What do a Sicilian Barrow and a bottle of oil have in common?

What do a Sicilian Barrow and a bottle of oil have in common?

In Sicily, in a dark and dusty cellar, some years ago there was an ancient Sicilian barrow. In the past, it worked a lot carrying the olives and the pomace during the months after the 1st of November: according to tradition, harvest used to start in November and finish in January. Abandoned, during the years, the barrow lost all its magnificence and ended up covered with dust. Francesca had always seen it so: without its colours and its ability of telling stories. That, for her, was the black and dusty Sicilian barrow of  her family. Michele, when he opened the new mill, thought it was time for the barrow to have a new life and to shine again. The restauration started and when it finished the barrow was beautiful, colourful and iconic again: it was ready to fascinate and to “cuntari” (to tell stories in Sicilian dialect) of events and stories of the past. The Sicilian traditional barrows, in fact, are very ancient: they appeared for the first time in the second half of the XVIII century and, already then, they impressed the eyes of all those who looked at them with their pictures and their colours. When Guy de Maupassant saw them for the first time almost a century later, in the spring of 1885, he defined them a “walking rebus” because of their decorative elements:

“Such barrows, little, square boxes, perched on the their high yellow wheels, are decorated with simple and curious paintings, representing hystorical events, adventures of each kind, meetings of kings, but above all the battles of Napoleone I and crusades; even the spokes of the wheels are decorated. The horse that carries them has a plumage on its head and another one in the middle of its back… Those painted, funny vehicles, different among them, walk the road and draw the eyes and the mind of the observer as rebus that you always want to solve.” [Source: ilSicilia.it]

Since their onset in Sicily, barrows have collected and told the most importan hystorical and religious events through their vividly painted illustrations. They were not only simple means of transportation, just a little “over the top”, but real deposit of history, art and culture, result of many months of artigianal work, skillful technique and numerous tools. As a further confirm, still nowadays, the two main cities of our island, Catania and Palermo, continue to decor their barrows with different details, because their traditions are different. In the first city, the background is red, as the lava of the volcano Etna, and on the barrows you can find elaborate decors and carvings. In the second one, instead, the main colour is yellow, as the lemons of Sicily, and the paints are more “spartan”, linked above all to knightly and religious events and characters.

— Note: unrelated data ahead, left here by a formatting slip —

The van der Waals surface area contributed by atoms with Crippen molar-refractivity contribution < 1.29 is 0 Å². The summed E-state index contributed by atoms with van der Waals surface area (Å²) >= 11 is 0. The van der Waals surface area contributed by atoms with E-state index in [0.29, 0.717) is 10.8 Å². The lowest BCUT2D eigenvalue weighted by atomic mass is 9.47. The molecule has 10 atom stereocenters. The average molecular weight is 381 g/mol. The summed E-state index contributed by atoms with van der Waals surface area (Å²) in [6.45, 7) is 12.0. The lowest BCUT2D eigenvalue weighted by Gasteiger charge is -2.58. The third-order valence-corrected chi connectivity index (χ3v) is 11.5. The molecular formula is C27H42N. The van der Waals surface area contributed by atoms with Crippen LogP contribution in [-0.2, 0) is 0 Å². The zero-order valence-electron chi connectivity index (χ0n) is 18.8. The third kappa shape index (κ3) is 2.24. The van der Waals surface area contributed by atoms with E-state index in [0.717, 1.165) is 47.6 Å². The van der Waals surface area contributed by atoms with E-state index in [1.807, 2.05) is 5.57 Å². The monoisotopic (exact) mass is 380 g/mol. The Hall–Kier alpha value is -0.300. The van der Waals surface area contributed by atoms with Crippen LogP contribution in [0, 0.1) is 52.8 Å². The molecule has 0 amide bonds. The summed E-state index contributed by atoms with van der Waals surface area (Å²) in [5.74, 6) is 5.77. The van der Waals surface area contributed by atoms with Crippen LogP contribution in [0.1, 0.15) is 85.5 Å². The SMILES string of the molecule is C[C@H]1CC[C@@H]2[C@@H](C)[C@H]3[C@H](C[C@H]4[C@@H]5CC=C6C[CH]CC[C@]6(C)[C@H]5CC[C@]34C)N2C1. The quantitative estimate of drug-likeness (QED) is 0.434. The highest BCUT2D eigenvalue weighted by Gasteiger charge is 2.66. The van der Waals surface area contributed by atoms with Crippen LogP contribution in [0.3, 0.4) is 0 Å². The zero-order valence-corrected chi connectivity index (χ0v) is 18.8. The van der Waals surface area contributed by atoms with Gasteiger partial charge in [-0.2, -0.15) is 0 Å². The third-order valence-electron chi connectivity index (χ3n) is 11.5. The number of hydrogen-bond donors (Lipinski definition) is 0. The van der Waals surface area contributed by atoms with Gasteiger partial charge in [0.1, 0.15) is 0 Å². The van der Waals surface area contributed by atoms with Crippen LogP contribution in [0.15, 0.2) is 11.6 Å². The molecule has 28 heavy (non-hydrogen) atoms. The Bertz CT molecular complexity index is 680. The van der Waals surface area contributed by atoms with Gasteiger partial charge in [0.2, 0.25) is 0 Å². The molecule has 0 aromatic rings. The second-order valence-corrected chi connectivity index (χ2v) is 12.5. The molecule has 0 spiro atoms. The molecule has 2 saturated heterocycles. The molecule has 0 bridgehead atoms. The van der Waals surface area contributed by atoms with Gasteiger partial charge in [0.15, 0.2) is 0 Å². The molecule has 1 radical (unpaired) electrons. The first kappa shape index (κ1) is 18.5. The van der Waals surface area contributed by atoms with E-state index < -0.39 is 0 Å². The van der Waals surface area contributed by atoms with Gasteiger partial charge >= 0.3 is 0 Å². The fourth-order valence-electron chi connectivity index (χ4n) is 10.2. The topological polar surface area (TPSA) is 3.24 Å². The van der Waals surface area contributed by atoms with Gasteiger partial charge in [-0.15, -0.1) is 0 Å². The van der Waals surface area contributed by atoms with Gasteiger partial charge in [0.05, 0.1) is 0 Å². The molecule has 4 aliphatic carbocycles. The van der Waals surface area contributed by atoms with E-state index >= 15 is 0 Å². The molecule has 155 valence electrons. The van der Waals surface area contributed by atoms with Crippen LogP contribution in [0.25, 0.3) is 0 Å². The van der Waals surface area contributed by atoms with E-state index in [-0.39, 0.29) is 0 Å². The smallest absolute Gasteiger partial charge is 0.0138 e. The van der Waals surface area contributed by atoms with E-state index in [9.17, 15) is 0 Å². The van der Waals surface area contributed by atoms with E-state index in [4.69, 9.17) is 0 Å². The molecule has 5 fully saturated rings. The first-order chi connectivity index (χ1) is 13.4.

Francesca’s black and worn barrow was a barrow with its soul in a cage waiting for being freed. In the same way, we have thought of our olive oil bottles: as little, dark barrows that were waiting for being reinterpreted to become the right container of the extra virgin olive oil. Since always we have been used to see these containers for the oil in a defined way, with certain colours and graphics, forgetting that they can be highly expressive, able to tell the colours, the traditons, the art and the culture of the land from where they come from, too.

Our innovation, since 2014 harvest campaign, has been to make their souls visible and free. All favola labels, as a Sicilian barrow, vibrate of bright colours and are rich in details that tell about our land of origin and of the values we believe in:

  •  the traditional crockery of Sicily are an invitation to our table, to share our specialties and to taste them with us;
  •  the flowers of bouganvillae and cactus are icons of Mediterranean traditional natural landscape;
  •  as well as, the wheel of an old barrow, the little flower of the olive oil trees, the sea waves that remind us of the sea and some typical majolicas.

Since then, further details have enriched our bottles, like the testa di Moro (head of Arabian) on our favola Cerasuola PGI Sicily.

They want to be the witnesses of our identity as firm, as family and as land: the working Sicily that is committed with ambition and respect of the territory to spread all over the world a product, which is symbol of the Mediterranean diet and of the good flavor, that is Olive Oil.

So, what do you think about our labels?

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